Yes, the truth comes out... I am the person who takes the photos for my book covers.
What did you think I meant? Is that why you're laughing hysterically??
I've received a lot of compliments on my book covers which I take as high honors because I'm not really a photographer. I don't have an expensive camera, I've never taken a course in photography, and I delete many more photos than I save (there are just so many shots of the inside of my tote bag that I'm willing to keep.) I do, however, love to take photos and since my Black Horse Campground series is set in the region where I live, it only made sense to me to use photos of the area for the covers of my books.
This photo for my first book was taken on the road near my home. While the term "end of the road" may have some negative connotations, for me, this scene is what signals to me that I'm almost home. I like to think that the Black Horse Campground feels like home to a lot of my readers.
The photo for "No Lifeguard on Duty" illustrates how important it is for authors to have connections. At the time "No Lifeguard" was written, my husband worked in pool maintenance. He had to be there one morning (before sunrise) to get the pool ready for an early event. I went along to keep him company and take advantage of the eerie atmosphere of a deserted pool that would be the backdrop for the murder in the book. This is one of my favorite covers.
When I wrote "No Vacancy", I had a really original concept for the cover: a "no vacancy" sign. In my quest to get a good photo for the cover, I discovered that the majority of "no vacancy" signs that I found were neon signs... something that the Black Horse Campground didn't have (I'm sure I could have changed that, but the Black Horse just isn't the place you'd find a neon sign. Trust me.) So I came up with the idea of taking a scene from the book and using that for the cover. The KOA in Alamogordo, NM is run by Kelly and Sandy Rodwick and they graciously allowed me to use one of their cabins for this picture.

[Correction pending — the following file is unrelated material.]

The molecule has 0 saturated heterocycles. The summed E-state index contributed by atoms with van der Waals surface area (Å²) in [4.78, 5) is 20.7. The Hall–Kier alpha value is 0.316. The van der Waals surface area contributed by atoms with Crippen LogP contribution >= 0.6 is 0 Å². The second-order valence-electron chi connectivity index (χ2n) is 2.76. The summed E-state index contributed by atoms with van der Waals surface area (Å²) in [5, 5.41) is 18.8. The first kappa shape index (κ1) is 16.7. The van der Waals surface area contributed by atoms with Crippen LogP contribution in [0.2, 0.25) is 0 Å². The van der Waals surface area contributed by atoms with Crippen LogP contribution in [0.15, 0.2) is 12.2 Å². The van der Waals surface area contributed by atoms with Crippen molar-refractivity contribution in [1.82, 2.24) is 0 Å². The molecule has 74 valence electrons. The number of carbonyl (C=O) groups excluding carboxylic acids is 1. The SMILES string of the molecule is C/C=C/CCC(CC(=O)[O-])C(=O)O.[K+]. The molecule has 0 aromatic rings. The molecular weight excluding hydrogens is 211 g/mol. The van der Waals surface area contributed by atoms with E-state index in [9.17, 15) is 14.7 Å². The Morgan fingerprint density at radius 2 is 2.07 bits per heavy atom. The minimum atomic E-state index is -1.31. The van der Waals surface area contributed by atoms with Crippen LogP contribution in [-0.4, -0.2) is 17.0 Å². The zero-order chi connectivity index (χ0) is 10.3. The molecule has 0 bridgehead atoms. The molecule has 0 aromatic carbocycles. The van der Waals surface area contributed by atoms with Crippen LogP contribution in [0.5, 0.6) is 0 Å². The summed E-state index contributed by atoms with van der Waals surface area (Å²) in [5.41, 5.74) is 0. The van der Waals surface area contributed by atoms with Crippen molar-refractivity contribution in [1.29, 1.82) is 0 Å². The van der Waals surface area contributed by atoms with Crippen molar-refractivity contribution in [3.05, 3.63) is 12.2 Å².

This book cover is the one for which I took many shots that were eventually discarded. My husband, sister-in-law, and I went on a quest, visiting little towns and their church cemeteries one Sunday to try to find the perfect wooden cross hidden in the weeds and tall grass. We had a great time but when I looked at the pictures, nothing seemed just right. A few days later, I was coming home and decided to stop and check our local parish's cemetery (about a mile from our home.) After taking a few pictures in the cemetery itself, I decided to walk back to my car through the ditch that ran behind the cemetery. It was starting to rain and I slipped and almost twisted an ankle. Then I looked up and saw one of the crosses I had photographed earlier through the trees and thought, "That's it!"
Right now, I'm working on the edits for the fifth book in the series. So far, I don't have the title, but I have an idea for the cover and I'm looking forward to whatever adventure comes my way in finding the perfect photo for it!